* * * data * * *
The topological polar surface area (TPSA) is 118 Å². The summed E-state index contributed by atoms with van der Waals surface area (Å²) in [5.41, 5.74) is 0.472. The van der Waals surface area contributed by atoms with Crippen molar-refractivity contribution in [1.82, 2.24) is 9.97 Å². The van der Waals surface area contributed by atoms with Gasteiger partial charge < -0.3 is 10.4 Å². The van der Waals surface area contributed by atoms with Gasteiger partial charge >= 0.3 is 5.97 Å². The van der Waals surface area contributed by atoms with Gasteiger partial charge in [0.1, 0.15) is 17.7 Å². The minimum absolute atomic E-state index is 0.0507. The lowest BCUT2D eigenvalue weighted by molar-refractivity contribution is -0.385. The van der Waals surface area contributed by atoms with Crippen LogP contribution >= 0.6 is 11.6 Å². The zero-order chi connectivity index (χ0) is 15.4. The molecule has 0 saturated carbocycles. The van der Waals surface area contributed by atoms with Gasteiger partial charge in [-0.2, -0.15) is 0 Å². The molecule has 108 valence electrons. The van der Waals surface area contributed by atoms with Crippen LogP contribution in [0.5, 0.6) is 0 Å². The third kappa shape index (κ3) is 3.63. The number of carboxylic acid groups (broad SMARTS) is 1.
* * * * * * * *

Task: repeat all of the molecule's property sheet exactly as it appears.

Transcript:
The topological polar surface area (TPSA) is 118 Å². The summed E-state index contributed by atoms with van der Waals surface area (Å²) in [5.41, 5.74) is 0.472. The van der Waals surface area contributed by atoms with Crippen molar-refractivity contribution in [1.82, 2.24) is 9.97 Å². The van der Waals surface area contributed by atoms with Gasteiger partial charge < -0.3 is 10.4 Å². The van der Waals surface area contributed by atoms with Gasteiger partial charge >= 0.3 is 5.97 Å². The van der Waals surface area contributed by atoms with Gasteiger partial charge in [0.1, 0.15) is 17.7 Å². The minimum absolute atomic E-state index is 0.0507. The lowest BCUT2D eigenvalue weighted by molar-refractivity contribution is -0.385. The van der Waals surface area contributed by atoms with Crippen LogP contribution >= 0.6 is 11.6 Å². The zero-order chi connectivity index (χ0) is 15.4. The molecule has 0 saturated carbocycles. The van der Waals surface area contributed by atoms with Gasteiger partial charge in [-0.2, -0.15) is 0 Å². The molecule has 108 valence electrons. The van der Waals surface area contributed by atoms with Crippen LogP contribution in [0.5, 0.6) is 0 Å². The third kappa shape index (κ3) is 3.63. The number of carboxylic acid groups (broad SMARTS) is 1.